Scareware Developers Rake In Millions Using FUD Tactics Says Symantec

Online thieves are using one of the oldest tricks in the book, fear, to get people into parting with thieir hard earned cash on fake security software which ironically make their computers even more vulnerable to attacks.

Research carried out by security firm Symantec found out that there were more than 250 different types of so-called scareware applications available on the market with those behind them earning a staggering £850,000 each.

Over the past few years, a slew of fake security applications have cropped up, coercing web users to download "rogue" security software using flashing ads, error messages and security alerts and pay between $30 and $100 to make their computers apparently more secured.

Even more worrying is that thousands of unscrupulous webmasters are joining in the fray using affiliates schemes to make a quick profit.

They often turn to blackhat SEO and distribute the fake security applications to unsuspecting users who click on websites and links that feature prominently on search engine results pages.

Each successful installation is said to bring in between $0.01 and $0.55 and some enterprising rogue security applications distributors have gone as far as dolling out VIP points and prizes such as electronics and luxury cars as bonuses.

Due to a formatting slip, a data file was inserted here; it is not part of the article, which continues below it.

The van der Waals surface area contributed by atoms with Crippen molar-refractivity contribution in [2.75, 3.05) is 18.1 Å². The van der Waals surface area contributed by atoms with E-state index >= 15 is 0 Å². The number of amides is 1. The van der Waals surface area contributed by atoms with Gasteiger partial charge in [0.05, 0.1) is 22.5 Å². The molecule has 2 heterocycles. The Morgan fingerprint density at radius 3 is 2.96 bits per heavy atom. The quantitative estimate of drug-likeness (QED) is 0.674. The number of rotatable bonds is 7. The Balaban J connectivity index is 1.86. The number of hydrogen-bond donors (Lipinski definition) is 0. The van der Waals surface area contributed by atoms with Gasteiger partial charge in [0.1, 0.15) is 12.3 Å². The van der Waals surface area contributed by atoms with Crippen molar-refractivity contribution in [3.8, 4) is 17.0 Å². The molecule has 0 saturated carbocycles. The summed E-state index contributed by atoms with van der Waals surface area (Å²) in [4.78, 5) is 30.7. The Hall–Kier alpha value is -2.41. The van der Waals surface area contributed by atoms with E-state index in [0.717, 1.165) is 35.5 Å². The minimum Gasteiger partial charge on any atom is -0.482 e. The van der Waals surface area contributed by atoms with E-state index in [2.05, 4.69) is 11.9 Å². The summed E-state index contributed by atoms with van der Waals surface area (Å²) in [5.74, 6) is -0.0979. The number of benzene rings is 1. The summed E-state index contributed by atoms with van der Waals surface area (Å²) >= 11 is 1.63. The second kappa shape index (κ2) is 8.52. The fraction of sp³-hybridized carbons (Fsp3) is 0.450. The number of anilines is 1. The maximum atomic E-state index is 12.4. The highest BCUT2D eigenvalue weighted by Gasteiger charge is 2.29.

David Wall, of the Centre for Criminal Justice Studies in the University of Leeds, commented that "Scareware creators can scam thousands of people for comparatively small amounts of money all at the same time and make huge aggregate profits".

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Symantec says that there are around 200,000 websites worldwide that distribute those fake security software and many of them use search engines like Google to lure their victims. There are fears that millions of computers worldwide have been hit by those scammers with around 43 million attempted downloads in one year.

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